EIGHT "AHA! Moments" that help me flourish
I am not an old sage, but I am at the place in life and leadership where I have forty years of ministry miles behind me. As I reflect on my past, God has blessed me with several AHA! Moments, distilled truth he has used to help me blossom in life and leadership. Here are eight:
1. God has great people everywhere!
It was 1985. I was in Pasadena, California, at Fuller Theological Seminary. I was there to pursue a doctorate degree. I went with a holy chip on my shoulder. I didn’t realize I had it until I had to room with some Presbyterian dude. I was a Baptist at the time. “Presbyterians! What do they know?” Turns out this “dude” (probably 15 years my senior) knew a lot.
Our doctoral seminar coincided with the NBA Finals. It was the LA Lakers and Boston Celtics. Magic and Bird! This was NBA nirvana! When we found out games 3, 4, and 5 would be played at The Forum we ran to the PAY PHONE and ordered tickets. Game day came and we were there — about as high in the nosebleed section as you could be. We were also on the end of the court. It didn’t matter. This was the NBA Finals and we were there. It was fantastic.
When the game was over, my “what-does-he-know” Presbyterian friend and I were walking back to our rental car. He said, “You know the difference between those guys and us? The older they get the more their skills diminish. The older we get, in essence, the better we get.”
It was an AHA! Moment I will never forget.
My next trip to Pasadena I roomed with a United Methodist. What does a United Methodist know? Turns out, he knew quite a lot. It was as if God was saying to me,
Embracing that truth helps me shed that ugly coat of arrogance. It makes it a little easier to “clothe [myself] with . . .humility” as Paul writes to the Colossians.
Why is this so important? Because it is the humble God favors, the humble who learn, the humble who build great teams, the humble who know, “There is no limit to where a man can go and what he can do if he doesn’t care who gets the credit.”
God has great people everywhere. Paul knew this. He met them in Rome: Phoebe, Prisca and Aquila, the beloved Epaenetus and the woman who was a mother to him, known only as “Rufus’ mom.” In Philippi there was Lydia, Euodia and Syntyche who poured into his life. There was Epaphras and Philemon in Coiossae. And surprisingly, or not, God even used the runaway slave, Onesimus, to help.
God has great people everywhere. If you want to flourish, value and enlist their contributions.
2. Apart from me you can do nothing.
The day of my PCA ordination, God used David Nicholas to mark my life. As I stood before friends and family, David charged me to embrace the Christian leader's paradox.
Tommy, remember Jesus said, “Apart from me you can do nothing” (John 15:5), but the flip side of your inadequacy is His sufficiency. Paul said, “with Christ you can do all things.”
For me, this was another AHA! Moment. Yes, I knew the truth, but in that holy moment the words went deep. Thank you David! Thanks for driving home that point. And thank you George Müller for the living example.
George Müller provided orphan care for 10,000 children during his lifetime. Despite the millions of dollars it cost to clothe, feed, and house these children, Müller never asked for money. He made his needs known only to the Lord and then waited for God to provide. He was a man with 10,000 cares, but seemingly not a care in the world. In the pamphlet, Soul Nourishment First (1841), he unveils his secret:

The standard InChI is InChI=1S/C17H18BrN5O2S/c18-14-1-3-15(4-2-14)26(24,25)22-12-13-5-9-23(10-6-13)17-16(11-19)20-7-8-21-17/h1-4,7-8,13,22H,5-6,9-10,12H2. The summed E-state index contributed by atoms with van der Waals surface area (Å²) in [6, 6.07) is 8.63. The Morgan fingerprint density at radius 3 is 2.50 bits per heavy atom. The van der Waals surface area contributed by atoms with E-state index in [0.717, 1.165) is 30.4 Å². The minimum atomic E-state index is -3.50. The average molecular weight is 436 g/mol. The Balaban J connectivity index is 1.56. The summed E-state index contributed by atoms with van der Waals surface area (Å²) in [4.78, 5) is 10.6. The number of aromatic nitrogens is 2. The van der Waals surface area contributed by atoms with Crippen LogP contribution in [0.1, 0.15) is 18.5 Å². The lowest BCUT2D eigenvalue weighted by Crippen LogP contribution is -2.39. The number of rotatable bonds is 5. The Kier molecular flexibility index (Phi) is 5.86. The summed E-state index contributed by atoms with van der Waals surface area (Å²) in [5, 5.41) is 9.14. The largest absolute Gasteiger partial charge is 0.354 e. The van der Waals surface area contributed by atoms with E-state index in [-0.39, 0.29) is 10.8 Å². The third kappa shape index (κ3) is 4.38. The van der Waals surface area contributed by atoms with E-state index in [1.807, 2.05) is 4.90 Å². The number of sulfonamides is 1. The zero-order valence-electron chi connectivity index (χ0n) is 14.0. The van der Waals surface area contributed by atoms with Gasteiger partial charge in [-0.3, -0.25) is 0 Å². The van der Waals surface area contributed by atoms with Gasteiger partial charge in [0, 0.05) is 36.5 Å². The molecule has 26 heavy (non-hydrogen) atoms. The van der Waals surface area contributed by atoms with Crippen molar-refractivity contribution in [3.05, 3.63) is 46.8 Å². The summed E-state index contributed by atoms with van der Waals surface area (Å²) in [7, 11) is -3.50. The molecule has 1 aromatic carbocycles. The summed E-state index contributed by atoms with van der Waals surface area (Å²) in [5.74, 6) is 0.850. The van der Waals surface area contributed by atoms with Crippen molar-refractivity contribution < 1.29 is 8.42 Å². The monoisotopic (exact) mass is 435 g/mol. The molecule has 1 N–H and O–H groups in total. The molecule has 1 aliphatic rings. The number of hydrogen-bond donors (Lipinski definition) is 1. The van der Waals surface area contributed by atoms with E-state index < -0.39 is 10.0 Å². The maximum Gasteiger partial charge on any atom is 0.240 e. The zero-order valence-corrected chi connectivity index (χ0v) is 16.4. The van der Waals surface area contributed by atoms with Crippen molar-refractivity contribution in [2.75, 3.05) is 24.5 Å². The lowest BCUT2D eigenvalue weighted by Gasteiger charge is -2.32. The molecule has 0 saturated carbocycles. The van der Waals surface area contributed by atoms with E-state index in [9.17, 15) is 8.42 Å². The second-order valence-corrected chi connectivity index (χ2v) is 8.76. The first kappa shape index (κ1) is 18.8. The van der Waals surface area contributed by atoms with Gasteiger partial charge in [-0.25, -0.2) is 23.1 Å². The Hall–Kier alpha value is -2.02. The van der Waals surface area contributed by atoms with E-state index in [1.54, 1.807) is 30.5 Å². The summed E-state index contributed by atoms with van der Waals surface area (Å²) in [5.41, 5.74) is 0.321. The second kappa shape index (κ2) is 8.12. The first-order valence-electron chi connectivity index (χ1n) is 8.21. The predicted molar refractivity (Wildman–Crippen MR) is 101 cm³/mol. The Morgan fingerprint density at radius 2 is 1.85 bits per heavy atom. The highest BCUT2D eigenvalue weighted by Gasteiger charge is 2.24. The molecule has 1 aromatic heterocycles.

It has pleased the Lord to teach me a truth, the benefit of which I have not lost, for more than fourteen years. The point is this: I saw more clearly than ever
Making sure my soul is "happy in Jesus” sounds to my critical ears too much like a children’s song, good for kids, but "Come on, I’m an adult now!” But the more I reflect on what Müller said and the more I see what Müller did, the more I realize Müller's secret was his daily practice, but looking again—closely—I see it was more than simple practice.
Müller did not say, “check off that you had time with God.” No, he said, “Don’t jump into your day until you have met with God.” Make sure you have marveled at his grandeur, basked in his grace, sought his forgiveness, and leaned into his power.
Müller is Moses, who said, "Lord, unless your presence goes with us, we don't want to go” (Exodus 33:15). Müller is Jacob, crying out, “I will not let you go unless you bless me” (Genesis 32:22-31). Müller is you or me saying, “Lord, I’m not moving into my day until my soul finds it’s joy — not in my gifts, or my downtime, or my day’s work being done, or my vacation — but in you.
“Apart from me you can do nothing!” Müller embraced that — and flourished. David embraced that — and flourished. How about you? If you want to flourish, lean on Jesus.
3. Suck it up, soldier!
Nori surprised me last year at our Church Planter’s Retreat. Nori is the wife (and widow) of David Nicholas, founding and 42-year Sr. Pastor of Spanish River Church. She noted, “Next year will be your 10th anniversary of being the Senior Pastor of Spanish River Church.” Honestly, I think only Nori, Shannan (my wife), and I knew of that little milestone. But that milestone has been a game-changer for me. It is a milestone that has come at the cost of “soldiering on.”
Interestingly, the word, “soldier” is used some thirty-six times in the New Testament.
But I think it is necessary to send back to you Epaphroditus, my brother, co-worker and fellow soldier. Phiippians 2:25
Join with me in suffering, like a good soldier of Christ Jesus. 1 Timothy 2:3
No one serving as a soldier gets entangled in civilian affairs, but rather tries to please his commanding officer. 1 Timothy 2:4
Also to Apphia our sister and Archippus our fellow soldier. Philemon 1:2
Yes, the work of God is a joy, but it is also a battle soldiers must endure. Not surprisingly, Paul urges us, “Be steadfast, immovable, always abounding in the work of the Lord” (1 Corinthians 15:58). And James says, “Blessed is the man who endures . . .” (James 1:12).